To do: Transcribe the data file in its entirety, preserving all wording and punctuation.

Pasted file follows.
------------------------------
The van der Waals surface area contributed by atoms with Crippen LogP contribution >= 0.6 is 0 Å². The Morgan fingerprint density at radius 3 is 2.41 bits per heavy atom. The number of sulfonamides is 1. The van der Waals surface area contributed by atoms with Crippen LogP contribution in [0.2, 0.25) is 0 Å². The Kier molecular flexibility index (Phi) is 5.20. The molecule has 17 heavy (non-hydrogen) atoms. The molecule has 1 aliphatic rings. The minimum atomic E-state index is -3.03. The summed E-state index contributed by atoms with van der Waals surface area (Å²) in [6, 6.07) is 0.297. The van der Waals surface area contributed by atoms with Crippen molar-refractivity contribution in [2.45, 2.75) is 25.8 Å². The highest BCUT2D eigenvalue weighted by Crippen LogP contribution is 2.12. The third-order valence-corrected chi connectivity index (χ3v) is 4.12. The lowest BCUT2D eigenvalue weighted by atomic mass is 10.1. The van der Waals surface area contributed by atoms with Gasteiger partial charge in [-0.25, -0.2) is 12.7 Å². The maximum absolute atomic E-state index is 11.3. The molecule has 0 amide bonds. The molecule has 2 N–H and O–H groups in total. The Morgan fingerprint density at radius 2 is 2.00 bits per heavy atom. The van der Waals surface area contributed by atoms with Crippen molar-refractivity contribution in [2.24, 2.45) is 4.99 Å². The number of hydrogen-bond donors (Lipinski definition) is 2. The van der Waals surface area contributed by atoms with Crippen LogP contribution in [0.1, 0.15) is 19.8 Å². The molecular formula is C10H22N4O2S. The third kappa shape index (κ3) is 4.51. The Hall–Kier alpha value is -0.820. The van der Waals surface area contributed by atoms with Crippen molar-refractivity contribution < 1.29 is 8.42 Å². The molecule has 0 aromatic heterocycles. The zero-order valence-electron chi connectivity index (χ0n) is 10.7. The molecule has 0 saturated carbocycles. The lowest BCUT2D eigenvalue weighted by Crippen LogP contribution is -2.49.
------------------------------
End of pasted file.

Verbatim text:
The van der Waals surface area contributed by atoms with Crippen LogP contribution >= 0.6 is 0 Å². The Morgan fingerprint density at radius 3 is 2.41 bits per heavy atom. The number of sulfonamides is 1. The van der Waals surface area contributed by atoms with Crippen LogP contribution in [0.2, 0.25) is 0 Å². The Kier molecular flexibility index (Phi) is 5.20. The molecule has 17 heavy (non-hydrogen) atoms. The molecule has 1 aliphatic rings. The minimum atomic E-state index is -3.03. The summed E-state index contributed by atoms with van der Waals surface area (Å²) in [6, 6.07) is 0.297. The van der Waals surface area contributed by atoms with Crippen molar-refractivity contribution in [2.45, 2.75) is 25.8 Å². The highest BCUT2D eigenvalue weighted by Crippen LogP contribution is 2.12. The third-order valence-corrected chi connectivity index (χ3v) is 4.12. The lowest BCUT2D eigenvalue weighted by atomic mass is 10.1. The van der Waals surface area contributed by atoms with Gasteiger partial charge in [-0.25, -0.2) is 12.7 Å². The maximum absolute atomic E-state index is 11.3. The molecule has 0 amide bonds. The molecule has 2 N–H and O–H groups in total. The Morgan fingerprint density at radius 2 is 2.00 bits per heavy atom. The van der Waals surface area contributed by atoms with Crippen molar-refractivity contribution in [2.24, 2.45) is 4.99 Å². The number of hydrogen-bond donors (Lipinski definition) is 2. The van der Waals surface area contributed by atoms with Crippen LogP contribution in [0.1, 0.15) is 19.8 Å². The molecular formula is C10H22N4O2S. The third kappa shape index (κ3) is 4.51. The Hall–Kier alpha value is -0.820. The van der Waals surface area contributed by atoms with Crippen molar-refractivity contribution < 1.29 is 8.42 Å². The molecule has 0 aromatic heterocycles. The zero-order valence-electron chi connectivity index (χ0n) is 10.7. The molecule has 0 saturated carbocycles. The lowest BCUT2D eigenvalue weighted by Crippen LogP contribution is -2.49.